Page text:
Reading the anti-timber frame tirade by Jeff Howell in the Sunday Telegraph – ‘the builder who gives it to you straight’ – the initial reaction is ‘what is he on’? His attacks border on the personal and you begin to suspect he was locked in a timber frame house as a child and never quite got over it.

On closer investigation, among the things Mr Howell does not seem to be on are facts and figures. The core of his latest lashing out is that timber frame is inherently a fire risk and he points to the recent blaze at the Yarl’s Wood immigration centre in Bedfordshire as proof. He fails to mention that modern timber treatments and construction methods make timber components slow to ignite and burn, or that the BRE and TRADA Timberframe 2000 multi-storey building project passed fire safety tests with flying colours.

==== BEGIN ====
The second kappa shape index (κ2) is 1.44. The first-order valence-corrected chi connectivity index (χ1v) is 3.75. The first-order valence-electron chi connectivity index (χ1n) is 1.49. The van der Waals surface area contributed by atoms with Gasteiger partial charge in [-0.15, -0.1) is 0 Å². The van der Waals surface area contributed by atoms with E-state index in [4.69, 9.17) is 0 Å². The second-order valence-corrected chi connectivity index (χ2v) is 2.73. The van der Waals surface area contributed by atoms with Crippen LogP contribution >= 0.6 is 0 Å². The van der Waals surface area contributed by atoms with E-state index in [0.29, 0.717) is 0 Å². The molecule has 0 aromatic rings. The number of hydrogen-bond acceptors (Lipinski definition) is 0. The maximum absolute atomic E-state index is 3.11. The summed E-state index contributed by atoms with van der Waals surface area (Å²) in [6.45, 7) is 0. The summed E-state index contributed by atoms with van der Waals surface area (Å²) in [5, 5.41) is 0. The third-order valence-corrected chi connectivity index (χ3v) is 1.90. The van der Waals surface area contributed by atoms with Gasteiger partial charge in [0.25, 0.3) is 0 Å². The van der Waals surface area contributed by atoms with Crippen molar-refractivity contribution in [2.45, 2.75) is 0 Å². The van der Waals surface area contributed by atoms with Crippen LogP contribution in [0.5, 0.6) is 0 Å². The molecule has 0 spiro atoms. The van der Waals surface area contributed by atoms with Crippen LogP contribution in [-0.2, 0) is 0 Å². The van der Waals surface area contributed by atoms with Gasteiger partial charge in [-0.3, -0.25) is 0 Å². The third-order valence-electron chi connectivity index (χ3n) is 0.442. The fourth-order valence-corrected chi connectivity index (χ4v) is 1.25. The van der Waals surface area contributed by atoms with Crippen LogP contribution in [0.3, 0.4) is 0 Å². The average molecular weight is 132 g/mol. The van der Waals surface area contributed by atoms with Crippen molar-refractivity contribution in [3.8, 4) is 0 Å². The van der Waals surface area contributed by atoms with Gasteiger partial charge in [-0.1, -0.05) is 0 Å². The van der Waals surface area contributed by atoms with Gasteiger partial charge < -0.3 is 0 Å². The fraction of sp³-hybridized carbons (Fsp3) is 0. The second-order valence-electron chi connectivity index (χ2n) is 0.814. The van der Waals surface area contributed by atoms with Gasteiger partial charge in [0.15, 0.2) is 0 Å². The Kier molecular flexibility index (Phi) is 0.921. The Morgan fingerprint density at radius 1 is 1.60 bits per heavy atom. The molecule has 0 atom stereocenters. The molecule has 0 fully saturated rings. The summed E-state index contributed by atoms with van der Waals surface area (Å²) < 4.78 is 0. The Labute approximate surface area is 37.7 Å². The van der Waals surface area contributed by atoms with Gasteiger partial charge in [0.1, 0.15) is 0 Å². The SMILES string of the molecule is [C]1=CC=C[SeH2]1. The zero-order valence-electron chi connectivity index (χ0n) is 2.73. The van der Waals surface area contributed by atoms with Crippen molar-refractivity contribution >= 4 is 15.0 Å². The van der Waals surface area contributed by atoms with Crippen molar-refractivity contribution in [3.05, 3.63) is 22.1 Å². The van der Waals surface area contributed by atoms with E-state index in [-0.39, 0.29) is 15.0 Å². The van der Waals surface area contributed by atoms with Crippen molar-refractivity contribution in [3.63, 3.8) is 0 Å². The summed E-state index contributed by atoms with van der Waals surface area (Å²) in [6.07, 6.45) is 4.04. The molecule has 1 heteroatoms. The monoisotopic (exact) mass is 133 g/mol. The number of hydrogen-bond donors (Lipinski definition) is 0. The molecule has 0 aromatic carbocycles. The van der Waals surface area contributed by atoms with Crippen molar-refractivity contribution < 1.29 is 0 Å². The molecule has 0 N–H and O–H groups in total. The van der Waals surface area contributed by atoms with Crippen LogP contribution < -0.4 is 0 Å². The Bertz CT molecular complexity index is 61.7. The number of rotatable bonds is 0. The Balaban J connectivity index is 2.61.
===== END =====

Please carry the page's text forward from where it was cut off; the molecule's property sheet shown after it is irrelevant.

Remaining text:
Nor does Mr Howell say that the fire brigade identified timber frame as a factor in the Yarl’s Wood blaze. That’s because it has not. A spokesperson for the Bedfordshire fire service told TTJ that initial investigations suggest the open plan design and the fact that it was started in several places may have contributed to the severity of the blaze. The ‘finger had not been pointed’ at timber frame per se and she added that, when a fire reaches a certain intensity, no kind of building is secure – witness the fate of the steel and concrete World Trade Centre.

The Chief and Assistant Chief Fire Officers Association says that the real nub of the issue was the fact that Yarl’s Wood had no sprinkler system. In fact it is using the fire in its campaign for a change in the law so they’re made compulsory. ‘We’re convinced that, if Yarl’s Wood had installed sprinklers, a large part of the building could have been saved,’ said CACFOA spokesperson John Fyall.

So it looks as though Mr Howell might have picked the right fire to highlight a construction issue. Trouble is, he picked the wrong target.